UC Contingent Faculty Agree to Temporarily Extend Labor Contract

News Release

MEDIA IMMEDIATE RELEASE:  Monday, June 1, 2015

Contacts: Bill Quirk, 805-689-0645,
UCSC- Chris Hables Gray (VP for Organizing, UCSC lecturer), 831-454-9361, chris.hablesgray@stanfordalumni.org
UCLA- Mia McIver (UCLA Local President elect),  949-231-7934 
UCR- Ben Harder (UC-AFT lead negotiator, UC Riverside lecturer), 951-662-3443, blharder@ucaft.org 

Lecturers mark contract extension with meetings, action

CALIFORNIA – UC AFT-represented faculty in the University of California system held meetings and rallies on most of the undergraduate campuses today (terms have ended on semester campuses) after accepting a short-term extension of their collective bargaining agreement late last week. The contract was set to expire June 1.

Represented non-tenure track faculty, known as “Lecturers,” provide approximately one third of all undergraduate education for the University of California. However, most Lecturers have precarious appointments, and fewer than one in seven achieve a stable, on-going position within the University.

Bob Samuels, president of the University Council of the CFT, summed up the problem of contingent faculty, writing,“There are many reasons for this high level of turnover, but the fact remains that the University is not retaining a stable core of Lecturers.”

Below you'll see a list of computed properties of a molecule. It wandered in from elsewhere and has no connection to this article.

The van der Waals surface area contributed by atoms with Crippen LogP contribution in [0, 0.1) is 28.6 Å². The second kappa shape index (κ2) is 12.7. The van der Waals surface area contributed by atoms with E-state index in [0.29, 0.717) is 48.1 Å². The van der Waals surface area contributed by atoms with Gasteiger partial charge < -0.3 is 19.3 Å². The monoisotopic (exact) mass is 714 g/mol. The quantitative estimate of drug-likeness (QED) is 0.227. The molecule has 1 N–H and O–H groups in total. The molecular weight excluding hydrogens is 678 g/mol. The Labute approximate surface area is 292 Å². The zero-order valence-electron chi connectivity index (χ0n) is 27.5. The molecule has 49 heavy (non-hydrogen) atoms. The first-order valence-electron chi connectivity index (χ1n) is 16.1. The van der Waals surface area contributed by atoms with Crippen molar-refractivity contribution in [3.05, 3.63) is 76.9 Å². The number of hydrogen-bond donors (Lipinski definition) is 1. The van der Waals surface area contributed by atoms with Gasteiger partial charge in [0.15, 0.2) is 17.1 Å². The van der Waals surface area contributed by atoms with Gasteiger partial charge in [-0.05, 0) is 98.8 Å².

The high turnover in some academic departments across the campuses harms the quality of undergraduate education. Benjamin Harder, the union’s lead negotiator, said, “It looks like some departments just hire temps over and over, never evaluate their teaching, and replace them every two to three years. That shows the disdain some University decision makers hold for undergrads, let alone academics with terminal degrees.”

Lecturers at UC Santa Cruz held eight hours of informational pickets and a lunch-time “Picnic of the Precariat,” which included a teach-in and carnival. Other campuses, such as UCLA and UC Riverside, marked the date with union meetings to further organize membership.

The union seeks improved stability for appointments made during the first six years of employment, Social Security benefits for all lecturers, and increased visibility and participation in University decision-making.

Contract stability and social security are key areas of negotiations. Said Harder, “We’re fighting an employer culture that thinks it is acceptable to tell someone what he or she is teaching less than one week before the start of term. Even worse is the problem of benefits for part-time instructors. It’s a scandal that the fifty percent of Lecturers who teach less than half time have worse retirement benefits than part-time retail employees.”


The University Council of the American Federation of Teachers (UC-AFT) represents approximately 4,000 non-tenure-track faculty and librarians in the University of California. It is a member of CFT, which also represents over 25,000 faculty in thirty community college districts and 120,000 educational workers at every level of the education system, from early childhood to higher education. More info: www.ucaft.org and  www.cft.org.